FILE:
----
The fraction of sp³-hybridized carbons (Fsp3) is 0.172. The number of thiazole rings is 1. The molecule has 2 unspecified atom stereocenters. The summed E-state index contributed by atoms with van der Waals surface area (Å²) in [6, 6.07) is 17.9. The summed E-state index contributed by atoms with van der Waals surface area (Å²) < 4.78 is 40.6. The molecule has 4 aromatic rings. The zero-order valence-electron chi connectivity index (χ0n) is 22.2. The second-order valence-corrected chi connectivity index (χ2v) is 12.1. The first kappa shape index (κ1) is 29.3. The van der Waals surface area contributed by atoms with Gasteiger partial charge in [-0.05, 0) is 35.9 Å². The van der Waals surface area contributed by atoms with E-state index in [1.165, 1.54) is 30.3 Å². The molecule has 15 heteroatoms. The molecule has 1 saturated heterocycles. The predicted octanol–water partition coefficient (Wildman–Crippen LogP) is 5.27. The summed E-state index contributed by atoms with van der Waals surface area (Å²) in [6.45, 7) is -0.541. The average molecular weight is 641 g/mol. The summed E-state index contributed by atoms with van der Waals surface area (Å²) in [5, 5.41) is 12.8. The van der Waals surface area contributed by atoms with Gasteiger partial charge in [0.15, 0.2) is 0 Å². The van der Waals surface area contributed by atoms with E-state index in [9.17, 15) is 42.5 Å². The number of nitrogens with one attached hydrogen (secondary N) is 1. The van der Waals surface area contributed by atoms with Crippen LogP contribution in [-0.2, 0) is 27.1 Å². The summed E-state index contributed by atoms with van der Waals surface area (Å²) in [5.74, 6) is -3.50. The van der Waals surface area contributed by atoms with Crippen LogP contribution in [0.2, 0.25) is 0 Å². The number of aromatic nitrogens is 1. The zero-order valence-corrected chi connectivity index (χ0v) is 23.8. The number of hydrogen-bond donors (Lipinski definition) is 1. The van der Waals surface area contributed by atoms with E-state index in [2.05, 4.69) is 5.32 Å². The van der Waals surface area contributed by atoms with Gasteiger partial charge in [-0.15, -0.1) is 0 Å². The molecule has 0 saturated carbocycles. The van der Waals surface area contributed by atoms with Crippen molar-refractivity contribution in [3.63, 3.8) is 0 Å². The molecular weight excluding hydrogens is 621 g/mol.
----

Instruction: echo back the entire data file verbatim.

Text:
The fraction of sp³-hybridized carbons (Fsp3) is 0.172. The number of thiazole rings is 1. The molecule has 2 unspecified atom stereocenters. The summed E-state index contributed by atoms with van der Waals surface area (Å²) in [6, 6.07) is 17.9. The summed E-state index contributed by atoms with van der Waals surface area (Å²) < 4.78 is 40.6. The molecule has 4 aromatic rings. The zero-order valence-electron chi connectivity index (χ0n) is 22.2. The second-order valence-corrected chi connectivity index (χ2v) is 12.1. The first kappa shape index (κ1) is 29.3. The van der Waals surface area contributed by atoms with Gasteiger partial charge in [-0.05, 0) is 35.9 Å². The van der Waals surface area contributed by atoms with E-state index in [1.165, 1.54) is 30.3 Å². The molecule has 15 heteroatoms. The molecule has 1 saturated heterocycles. The predicted octanol–water partition coefficient (Wildman–Crippen LogP) is 5.27. The summed E-state index contributed by atoms with van der Waals surface area (Å²) in [6.45, 7) is -0.541. The average molecular weight is 641 g/mol. The summed E-state index contributed by atoms with van der Waals surface area (Å²) in [5, 5.41) is 12.8. The van der Waals surface area contributed by atoms with Gasteiger partial charge in [0.15, 0.2) is 0 Å². The van der Waals surface area contributed by atoms with E-state index in [9.17, 15) is 42.5 Å². The number of nitrogens with one attached hydrogen (secondary N) is 1. The van der Waals surface area contributed by atoms with Crippen LogP contribution in [-0.2, 0) is 27.1 Å². The summed E-state index contributed by atoms with van der Waals surface area (Å²) in [5.74, 6) is -3.50. The van der Waals surface area contributed by atoms with Crippen LogP contribution in [0.2, 0.25) is 0 Å². The number of aromatic nitrogens is 1. The zero-order valence-corrected chi connectivity index (χ0v) is 23.8. The number of hydrogen-bond donors (Lipinski definition) is 1. The van der Waals surface area contributed by atoms with E-state index in [2.05, 4.69) is 5.32 Å². The van der Waals surface area contributed by atoms with Gasteiger partial charge in [-0.15, -0.1) is 0 Å². The molecule has 0 saturated carbocycles. The van der Waals surface area contributed by atoms with Crippen molar-refractivity contribution in [3.63, 3.8) is 0 Å². The molecular weight excluding hydrogens is 621 g/mol.